Put sheets in the oven, on the center rack, and immediately reset oven to 350 degrees, and bake for 15 to 20 mins. When your gougeres are golden and gorgeous, and puffy, they're ready! Try to resist eating them all yourself! ;)

            *Be sure to sift the flour. I think the texture on my puffs was perfect, partly because I took the time to sift. No lumps!*

            1. re: foxy fairy

              I would add - and foxy fairy correct me if I'm wrong (my experience is based on another recipe) - that every time you add an egg, the dough will look like a mess and you'll have to work hard to incorporate it.

              1. re: MMRuth

                I don't remember that. Hmmm. Maybe it is the recipe. I was actually truly shocked that these were nearly effortless to put together. :)

                1. re: MMRuth

                  I have been experimenting with gougeres for a couple of weeks now, making the ones featured in this CHOW recipe...


                  and I found the same thing with the dough. With each egg addition the dough becomes slimy and divided, looking kind of like gnocchi, until incorporated.

                2. re: foxy fairy

                  You have omitted a few essential steps.

                  Let the batter chill for at least 30 mins before baking.

                  Do not open the oven while cooking.

                  Crack open the oven door once they've fully cooked and let them cool for at least 5 mins before removing the gougeres.

                  Serve immediately.

                  1. re: Maxmillion

                    FWIW - the JC recipe I use doesn't call for chilling the batter.

                    There was an Alton Brown episode on FN last night about making pate a choux, btw.

                    1. re: Maxmillion

                      Max-- I wrote the recipe exactly as I followed it, no chilling involvd, and I definitely didn't chill the batter. They were scrumptious, puffy, golden, airy, light, so I'd say it's definitely not needed, at least for this recipe. :) I didn't cool in the oven either.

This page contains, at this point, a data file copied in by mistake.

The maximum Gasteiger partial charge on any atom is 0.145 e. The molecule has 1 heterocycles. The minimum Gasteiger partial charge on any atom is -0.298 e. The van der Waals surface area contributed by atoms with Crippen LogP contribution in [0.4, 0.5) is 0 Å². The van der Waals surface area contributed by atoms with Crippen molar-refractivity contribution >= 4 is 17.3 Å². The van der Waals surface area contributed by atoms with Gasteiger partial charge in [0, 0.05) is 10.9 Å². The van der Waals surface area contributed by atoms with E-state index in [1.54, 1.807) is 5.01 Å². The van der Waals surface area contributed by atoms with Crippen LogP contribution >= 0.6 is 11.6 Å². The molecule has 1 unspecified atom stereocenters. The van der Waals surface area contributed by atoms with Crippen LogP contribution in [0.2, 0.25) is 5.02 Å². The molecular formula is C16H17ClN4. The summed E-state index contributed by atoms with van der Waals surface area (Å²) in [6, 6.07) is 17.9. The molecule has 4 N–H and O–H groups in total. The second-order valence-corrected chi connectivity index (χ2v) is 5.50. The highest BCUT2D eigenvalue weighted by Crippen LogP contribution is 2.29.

1. re: Maxmillion

                        I've never chilled them before baking.

                        I sometimes make them up and bake them a couple days ahead, and hold in an airtight tin. Just before service, I put them in a brown paper bag and reheat in a 250 oven for around 10-12 minutes .

                      2. re: foxy fairy

                        wow, I know I'm late in this but these are going to be on my table too. Is it possible to repost your photo or too late?
                        These sound scrumptious!

                  2. The gougeres from the Zuni cookbook are also great. The directions in the book are very comprehensive. Here is a web link to the recipe as well as a COTM report:



                    2 Replies
                    1. re: beetlebug

                      Those look amazing - I think I need to add gougeres to my Thanksgiving menu!

                      1. re: MMRuth

                        These also tasted great without the fillings. I remember snacking on the mangled ones as I was assembling the little sandwiches. It was a gluttonous night.

                    2. I'm planning on making the same thing for Thanksgiving. I have a friend who highly recommends Terence Brennan's recipe (from Artisanal in New York), and I'm going to try it out. She says that you can make them in advance, freeze them, and reheat similar to the previous poster's method. You can find the recipe here.


                      1 Reply
                      1. re: kdcs

                        I've had them there and they are v. tasty!